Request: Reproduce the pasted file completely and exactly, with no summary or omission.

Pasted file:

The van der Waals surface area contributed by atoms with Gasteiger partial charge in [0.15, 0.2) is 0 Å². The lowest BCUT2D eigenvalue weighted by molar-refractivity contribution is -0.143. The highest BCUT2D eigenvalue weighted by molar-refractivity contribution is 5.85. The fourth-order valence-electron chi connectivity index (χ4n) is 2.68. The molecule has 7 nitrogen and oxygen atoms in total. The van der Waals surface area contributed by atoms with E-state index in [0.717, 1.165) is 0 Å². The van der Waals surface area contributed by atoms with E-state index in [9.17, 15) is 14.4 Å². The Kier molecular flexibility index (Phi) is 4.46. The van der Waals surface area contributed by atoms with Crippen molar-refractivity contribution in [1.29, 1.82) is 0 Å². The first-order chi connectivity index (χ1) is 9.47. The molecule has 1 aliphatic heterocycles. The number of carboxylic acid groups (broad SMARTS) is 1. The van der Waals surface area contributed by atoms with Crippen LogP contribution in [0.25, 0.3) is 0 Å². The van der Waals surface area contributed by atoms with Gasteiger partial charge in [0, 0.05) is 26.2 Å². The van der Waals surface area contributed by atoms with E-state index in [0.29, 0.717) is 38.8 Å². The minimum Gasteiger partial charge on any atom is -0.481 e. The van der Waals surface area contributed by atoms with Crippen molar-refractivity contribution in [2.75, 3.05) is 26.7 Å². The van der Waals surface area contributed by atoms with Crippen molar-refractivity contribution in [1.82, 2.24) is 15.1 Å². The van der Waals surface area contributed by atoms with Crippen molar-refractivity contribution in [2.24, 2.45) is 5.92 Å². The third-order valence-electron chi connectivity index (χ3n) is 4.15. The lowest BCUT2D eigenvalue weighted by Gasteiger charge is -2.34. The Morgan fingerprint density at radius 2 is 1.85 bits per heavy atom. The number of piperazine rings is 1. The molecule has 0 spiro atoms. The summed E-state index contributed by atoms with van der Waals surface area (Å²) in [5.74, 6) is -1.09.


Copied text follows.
The van der Waals surface area contributed by atoms with Gasteiger partial charge in [0.15, 0.2) is 0 Å². The lowest BCUT2D eigenvalue weighted by molar-refractivity contribution is -0.143. The highest BCUT2D eigenvalue weighted by molar-refractivity contribution is 5.85. The fourth-order valence-electron chi connectivity index (χ4n) is 2.68. The molecule has 7 nitrogen and oxygen atoms in total. The van der Waals surface area contributed by atoms with E-state index in [0.717, 1.165) is 0 Å². The van der Waals surface area contributed by atoms with E-state index in [9.17, 15) is 14.4 Å². The Kier molecular flexibility index (Phi) is 4.46. The van der Waals surface area contributed by atoms with Crippen molar-refractivity contribution in [1.29, 1.82) is 0 Å². The first-order chi connectivity index (χ1) is 9.47. The molecule has 1 aliphatic heterocycles. The number of carboxylic acid groups (broad SMARTS) is 1. The van der Waals surface area contributed by atoms with Crippen LogP contribution in [0.25, 0.3) is 0 Å². The van der Waals surface area contributed by atoms with Gasteiger partial charge in [0, 0.05) is 26.2 Å². The van der Waals surface area contributed by atoms with E-state index in [0.29, 0.717) is 38.8 Å². The minimum Gasteiger partial charge on any atom is -0.481 e. The van der Waals surface area contributed by atoms with Crippen molar-refractivity contribution in [2.75, 3.05) is 26.7 Å². The van der Waals surface area contributed by atoms with Crippen molar-refractivity contribution in [1.82, 2.24) is 15.1 Å². The van der Waals surface area contributed by atoms with Crippen molar-refractivity contribution in [2.24, 2.45) is 5.92 Å². The third-order valence-electron chi connectivity index (χ3n) is 4.15. The lowest BCUT2D eigenvalue weighted by Gasteiger charge is -2.34. The Morgan fingerprint density at radius 2 is 1.85 bits per heavy atom. The number of piperazine rings is 1. The molecule has 0 spiro atoms. The summed E-state index contributed by atoms with van der Waals surface area (Å²) in [5.74, 6) is -1.09.